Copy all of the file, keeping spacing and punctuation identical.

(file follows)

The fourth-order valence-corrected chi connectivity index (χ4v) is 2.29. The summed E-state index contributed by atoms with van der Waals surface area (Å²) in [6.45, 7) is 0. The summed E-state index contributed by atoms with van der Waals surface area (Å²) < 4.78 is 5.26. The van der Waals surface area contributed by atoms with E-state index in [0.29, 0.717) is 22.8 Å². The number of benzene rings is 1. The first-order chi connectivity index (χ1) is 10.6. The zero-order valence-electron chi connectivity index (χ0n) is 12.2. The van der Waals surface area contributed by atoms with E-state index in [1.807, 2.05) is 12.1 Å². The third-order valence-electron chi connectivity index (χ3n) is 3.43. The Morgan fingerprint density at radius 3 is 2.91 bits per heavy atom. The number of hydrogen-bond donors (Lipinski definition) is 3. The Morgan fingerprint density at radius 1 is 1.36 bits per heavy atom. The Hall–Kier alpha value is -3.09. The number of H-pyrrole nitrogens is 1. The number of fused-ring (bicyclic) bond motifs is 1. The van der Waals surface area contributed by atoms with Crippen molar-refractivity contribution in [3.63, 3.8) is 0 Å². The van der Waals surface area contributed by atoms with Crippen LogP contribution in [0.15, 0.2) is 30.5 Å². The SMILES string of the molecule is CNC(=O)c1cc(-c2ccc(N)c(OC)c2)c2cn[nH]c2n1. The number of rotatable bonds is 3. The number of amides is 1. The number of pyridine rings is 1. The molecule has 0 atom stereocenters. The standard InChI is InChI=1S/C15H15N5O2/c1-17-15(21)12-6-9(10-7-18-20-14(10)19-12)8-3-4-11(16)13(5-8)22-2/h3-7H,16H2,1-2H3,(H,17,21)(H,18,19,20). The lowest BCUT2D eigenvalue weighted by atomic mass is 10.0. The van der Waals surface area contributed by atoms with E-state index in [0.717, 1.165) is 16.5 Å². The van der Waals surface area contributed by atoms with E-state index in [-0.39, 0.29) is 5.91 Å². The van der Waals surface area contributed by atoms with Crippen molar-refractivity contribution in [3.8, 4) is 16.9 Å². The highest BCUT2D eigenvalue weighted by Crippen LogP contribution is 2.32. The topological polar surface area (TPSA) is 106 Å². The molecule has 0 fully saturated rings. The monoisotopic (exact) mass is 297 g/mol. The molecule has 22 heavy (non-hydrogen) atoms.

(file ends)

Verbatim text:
The fourth-order valence-corrected chi connectivity index (χ4v) is 2.29. The summed E-state index contributed by atoms with van der Waals surface area (Å²) in [6.45, 7) is 0. The summed E-state index contributed by atoms with van der Waals surface area (Å²) < 4.78 is 5.26. The van der Waals surface area contributed by atoms with E-state index in [0.29, 0.717) is 22.8 Å². The number of benzene rings is 1. The first-order chi connectivity index (χ1) is 10.6. The zero-order valence-electron chi connectivity index (χ0n) is 12.2. The van der Waals surface area contributed by atoms with E-state index in [1.807, 2.05) is 12.1 Å². The third-order valence-electron chi connectivity index (χ3n) is 3.43. The Morgan fingerprint density at radius 3 is 2.91 bits per heavy atom. The number of hydrogen-bond donors (Lipinski definition) is 3. The Morgan fingerprint density at radius 1 is 1.36 bits per heavy atom. The Hall–Kier alpha value is -3.09. The number of H-pyrrole nitrogens is 1. The number of fused-ring (bicyclic) bond motifs is 1. The van der Waals surface area contributed by atoms with Crippen molar-refractivity contribution in [3.63, 3.8) is 0 Å². The van der Waals surface area contributed by atoms with Crippen LogP contribution in [0.15, 0.2) is 30.5 Å². The SMILES string of the molecule is CNC(=O)c1cc(-c2ccc(N)c(OC)c2)c2cn[nH]c2n1. The number of rotatable bonds is 3. The number of amides is 1. The number of pyridine rings is 1. The molecule has 0 atom stereocenters. The standard InChI is InChI=1S/C15H15N5O2/c1-17-15(21)12-6-9(10-7-18-20-14(10)19-12)8-3-4-11(16)13(5-8)22-2/h3-7H,16H2,1-2H3,(H,17,21)(H,18,19,20). The lowest BCUT2D eigenvalue weighted by atomic mass is 10.0. The van der Waals surface area contributed by atoms with E-state index in [0.717, 1.165) is 16.5 Å². The van der Waals surface area contributed by atoms with E-state index in [-0.39, 0.29) is 5.91 Å². The van der Waals surface area contributed by atoms with Crippen molar-refractivity contribution in [3.8, 4) is 16.9 Å². The highest BCUT2D eigenvalue weighted by Crippen LogP contribution is 2.32. The topological polar surface area (TPSA) is 106 Å². The molecule has 0 fully saturated rings. The monoisotopic (exact) mass is 297 g/mol. The molecule has 22 heavy (non-hydrogen) atoms.